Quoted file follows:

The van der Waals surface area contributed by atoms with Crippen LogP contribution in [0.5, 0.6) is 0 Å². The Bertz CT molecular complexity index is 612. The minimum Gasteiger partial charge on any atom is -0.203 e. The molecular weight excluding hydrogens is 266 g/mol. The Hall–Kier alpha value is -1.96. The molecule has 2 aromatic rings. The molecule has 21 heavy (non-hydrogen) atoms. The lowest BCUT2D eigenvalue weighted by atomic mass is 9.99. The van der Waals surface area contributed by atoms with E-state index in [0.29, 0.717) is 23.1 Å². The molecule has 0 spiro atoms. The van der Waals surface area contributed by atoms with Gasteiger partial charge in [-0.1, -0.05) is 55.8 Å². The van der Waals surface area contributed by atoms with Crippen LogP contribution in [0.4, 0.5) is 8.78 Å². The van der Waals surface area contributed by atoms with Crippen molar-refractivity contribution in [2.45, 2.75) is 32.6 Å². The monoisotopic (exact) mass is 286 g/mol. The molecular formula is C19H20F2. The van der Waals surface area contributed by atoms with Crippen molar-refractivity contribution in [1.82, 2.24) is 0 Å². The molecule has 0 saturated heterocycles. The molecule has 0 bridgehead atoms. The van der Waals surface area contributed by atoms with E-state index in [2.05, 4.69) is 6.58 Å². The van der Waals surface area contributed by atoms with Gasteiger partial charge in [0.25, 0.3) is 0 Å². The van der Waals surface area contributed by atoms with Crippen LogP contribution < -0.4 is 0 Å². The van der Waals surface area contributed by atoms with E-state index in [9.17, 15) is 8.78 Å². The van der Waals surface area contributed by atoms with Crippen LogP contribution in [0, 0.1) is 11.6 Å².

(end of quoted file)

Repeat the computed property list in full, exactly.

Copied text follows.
The van der Waals surface area contributed by atoms with Crippen LogP contribution in [0.5, 0.6) is 0 Å². The Bertz CT molecular complexity index is 612. The minimum Gasteiger partial charge on any atom is -0.203 e. The molecular weight excluding hydrogens is 266 g/mol. The Hall–Kier alpha value is -1.96. The molecule has 2 aromatic rings. The molecule has 21 heavy (non-hydrogen) atoms. The lowest BCUT2D eigenvalue weighted by atomic mass is 9.99. The van der Waals surface area contributed by atoms with E-state index in [0.29, 0.717) is 23.1 Å². The molecule has 0 spiro atoms. The van der Waals surface area contributed by atoms with Gasteiger partial charge in [-0.1, -0.05) is 55.8 Å². The van der Waals surface area contributed by atoms with Crippen LogP contribution in [0.4, 0.5) is 8.78 Å². The van der Waals surface area contributed by atoms with Crippen molar-refractivity contribution in [2.45, 2.75) is 32.6 Å². The monoisotopic (exact) mass is 286 g/mol. The molecular formula is C19H20F2. The van der Waals surface area contributed by atoms with Crippen molar-refractivity contribution in [1.82, 2.24) is 0 Å². The molecule has 0 saturated heterocycles. The molecule has 0 bridgehead atoms. The van der Waals surface area contributed by atoms with E-state index in [2.05, 4.69) is 6.58 Å². The van der Waals surface area contributed by atoms with Gasteiger partial charge in [0.25, 0.3) is 0 Å². The van der Waals surface area contributed by atoms with Crippen LogP contribution < -0.4 is 0 Å². The van der Waals surface area contributed by atoms with E-state index in [9.17, 15) is 8.78 Å². The van der Waals surface area contributed by atoms with Crippen LogP contribution in [0, 0.1) is 11.6 Å².